Two hours later I was completely knocked out by the most incredible Linux distro I'd seen to date. The install wasn't particularly easy and it's way too easy to wind up with a less than perfect install if you make a wrong choice along the way. In my personal experience this means you'll have to do a lot of reading and be prepared to start over once or twice before you're happy with it but the payoff is an awesome Linux distribution and Debian ran beautifully on my Aptiva. The completed Debian install has the Gnome desktop environment http://www.gnome.org/about/ which, based on my previous experience I expected would run poorly on the Aptiva because it has only 128 MB of RAM. So much for my previous experience. The Aptiva ran very nicely and I had no idea that so incredibly much software would fit in less than two GB of hard drive space. No, I'm not kidding, the 4.3 GB hard drive is less than half full and this thing is loaded up ya'll. If that's not cool enough for you how about this?
The basic install comes with several nice browsers but Firefox http://www.mozilla.com/firefox/ isn't one of them so I turned on the package manager (Synaptic http://wiki.linuxquestions.org/wiki/Synaptic ); a few mouse clicks and several minutes later I had Firefox. Installing any of an enormous number of additional software packages can be done just as easily. Don't take my word for the software either. Check out this list: http://packages.debian.org/stable/
The more I used Debian the better it looked so I bid a fond farewell to Xubuntu and installed Debian on the Dell Optiplex. I've asked several people about this and nobody's been able to explain it but when the net install was completed, the OptiPlex booted into the KDE desktop. Not that I'm complaining mind you, I love KDE, but the desktop environment isn't one of the user choices in the Debian net install. Maybe the Shadow knows *shrug*. As might be expected, because the Optiplex is a newer, better computer than the Aptiva, Debian runs very nicely on this computer and, once again, because the computer has only 192 MB of RAM, I would have predicted otherwise.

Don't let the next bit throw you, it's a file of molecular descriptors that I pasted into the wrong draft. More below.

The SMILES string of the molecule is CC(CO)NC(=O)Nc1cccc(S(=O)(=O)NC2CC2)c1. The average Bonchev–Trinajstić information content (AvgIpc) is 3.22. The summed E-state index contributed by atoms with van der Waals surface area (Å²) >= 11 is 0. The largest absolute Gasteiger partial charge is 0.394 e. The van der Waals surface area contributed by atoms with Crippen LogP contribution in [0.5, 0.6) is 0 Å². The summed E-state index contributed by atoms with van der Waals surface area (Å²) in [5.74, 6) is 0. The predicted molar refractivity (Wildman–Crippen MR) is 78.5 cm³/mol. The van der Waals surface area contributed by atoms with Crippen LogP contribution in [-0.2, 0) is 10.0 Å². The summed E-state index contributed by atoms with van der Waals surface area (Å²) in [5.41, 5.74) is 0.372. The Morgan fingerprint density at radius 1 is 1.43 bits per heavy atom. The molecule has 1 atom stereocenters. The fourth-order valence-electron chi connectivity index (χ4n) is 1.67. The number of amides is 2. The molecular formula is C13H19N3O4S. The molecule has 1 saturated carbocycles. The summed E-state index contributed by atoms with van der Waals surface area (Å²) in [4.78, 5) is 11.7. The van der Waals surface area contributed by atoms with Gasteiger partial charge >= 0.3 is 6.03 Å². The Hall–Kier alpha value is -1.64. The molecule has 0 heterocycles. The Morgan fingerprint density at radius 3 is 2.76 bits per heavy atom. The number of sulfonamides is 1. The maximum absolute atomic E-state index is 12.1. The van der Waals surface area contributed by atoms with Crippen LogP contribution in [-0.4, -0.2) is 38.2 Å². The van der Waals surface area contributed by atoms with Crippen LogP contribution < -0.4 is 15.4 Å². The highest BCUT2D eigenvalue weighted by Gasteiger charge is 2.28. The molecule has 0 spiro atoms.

On and off, for several weeks, I spent time with google looking for a clue as to why my 500 MHz white box wouldn't boot from a CD and why it could no longer see the hard drive when I swapped out the defective 8 GB drive for a 4.3 GB drive. I never did get it to boot from the CD but I did finally get the bios http://en.wikipedia.org/wiki/BIOS to see the hard drive so I took the drive out, temporarily connected it to the OptiPlex, ran the net install CD and when the system shut down, ejecting the CD and expecting to reboot into the net installer, I shut it down, unplugged the hard drive and reinstalled it in the white box. I hooked up the monitor, mouse, keyboard and DSL internet connection http://en.wikipedia.org/wiki/DSL (which goes to the ethernet jack) and booted it up. It came up just fine and about two hours later it rebooted into Debian with a Gnome desktop environment and that was fine with me because the white box may be technically faster than the OptiPlex but I'm guessing it's motherboard is the economy model because the OptiPlex clearly outperforms it.
My wife has cabbaged onto the Pavilion and while she likes Debian almost as well as I do she's still very happy with PCLinuxOS and wants to stay with it for a while. I don't mind giving up the Pavilion and have become quite fond of the OptiPlex so that will hold me for now and I noticed that Xfce http://www.xfce.org/index.php is in the Debian stable repository. I'll bet the Aptiva would zip right along if I can just figure out how to turn on Xfce once it's installed. After that, well who know? This is one of those stories that ends with the words "to be continued".